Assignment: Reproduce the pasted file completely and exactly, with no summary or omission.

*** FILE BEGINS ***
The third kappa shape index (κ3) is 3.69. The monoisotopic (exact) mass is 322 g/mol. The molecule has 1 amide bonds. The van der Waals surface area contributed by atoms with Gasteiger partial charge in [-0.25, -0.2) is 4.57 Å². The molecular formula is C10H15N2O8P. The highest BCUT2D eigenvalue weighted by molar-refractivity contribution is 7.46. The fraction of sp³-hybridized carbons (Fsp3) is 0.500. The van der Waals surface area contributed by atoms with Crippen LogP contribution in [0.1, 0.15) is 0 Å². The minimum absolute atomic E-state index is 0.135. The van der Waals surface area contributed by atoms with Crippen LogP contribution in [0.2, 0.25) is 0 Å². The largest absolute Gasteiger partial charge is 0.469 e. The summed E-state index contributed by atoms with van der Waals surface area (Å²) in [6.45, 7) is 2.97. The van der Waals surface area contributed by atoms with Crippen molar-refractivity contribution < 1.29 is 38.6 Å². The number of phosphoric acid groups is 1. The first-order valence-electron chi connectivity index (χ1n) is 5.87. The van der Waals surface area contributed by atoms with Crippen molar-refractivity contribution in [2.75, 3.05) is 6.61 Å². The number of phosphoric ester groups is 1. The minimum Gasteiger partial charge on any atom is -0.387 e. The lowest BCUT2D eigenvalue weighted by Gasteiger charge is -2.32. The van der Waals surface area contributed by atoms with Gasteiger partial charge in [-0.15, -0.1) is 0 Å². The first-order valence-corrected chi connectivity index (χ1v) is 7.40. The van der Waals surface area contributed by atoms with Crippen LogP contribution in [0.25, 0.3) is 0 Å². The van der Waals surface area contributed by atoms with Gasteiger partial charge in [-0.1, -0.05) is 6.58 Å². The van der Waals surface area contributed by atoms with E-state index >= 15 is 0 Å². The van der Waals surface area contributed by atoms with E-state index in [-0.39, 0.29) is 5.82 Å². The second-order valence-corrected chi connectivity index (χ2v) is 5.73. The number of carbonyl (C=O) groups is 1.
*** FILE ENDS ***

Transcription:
The third kappa shape index (κ3) is 3.69. The monoisotopic (exact) mass is 322 g/mol. The molecule has 1 amide bonds. The van der Waals surface area contributed by atoms with Gasteiger partial charge in [-0.25, -0.2) is 4.57 Å². The molecular formula is C10H15N2O8P. The highest BCUT2D eigenvalue weighted by molar-refractivity contribution is 7.46. The fraction of sp³-hybridized carbons (Fsp3) is 0.500. The van der Waals surface area contributed by atoms with Crippen LogP contribution in [0.1, 0.15) is 0 Å². The minimum absolute atomic E-state index is 0.135. The van der Waals surface area contributed by atoms with Crippen LogP contribution in [0.2, 0.25) is 0 Å². The largest absolute Gasteiger partial charge is 0.469 e. The summed E-state index contributed by atoms with van der Waals surface area (Å²) in [6.45, 7) is 2.97. The van der Waals surface area contributed by atoms with Crippen molar-refractivity contribution < 1.29 is 38.6 Å². The number of phosphoric acid groups is 1. The first-order valence-electron chi connectivity index (χ1n) is 5.87. The van der Waals surface area contributed by atoms with Crippen molar-refractivity contribution in [2.75, 3.05) is 6.61 Å². The number of phosphoric ester groups is 1. The minimum Gasteiger partial charge on any atom is -0.387 e. The lowest BCUT2D eigenvalue weighted by Gasteiger charge is -2.32. The van der Waals surface area contributed by atoms with Gasteiger partial charge in [-0.15, -0.1) is 0 Å². The first-order valence-corrected chi connectivity index (χ1v) is 7.40. The van der Waals surface area contributed by atoms with Crippen LogP contribution in [0.25, 0.3) is 0 Å². The van der Waals surface area contributed by atoms with Gasteiger partial charge in [-0.1, -0.05) is 6.58 Å². The van der Waals surface area contributed by atoms with E-state index >= 15 is 0 Å². The van der Waals surface area contributed by atoms with E-state index in [-0.39, 0.29) is 5.82 Å². The second-order valence-corrected chi connectivity index (χ2v) is 5.73. The number of carbonyl (C=O) groups is 1.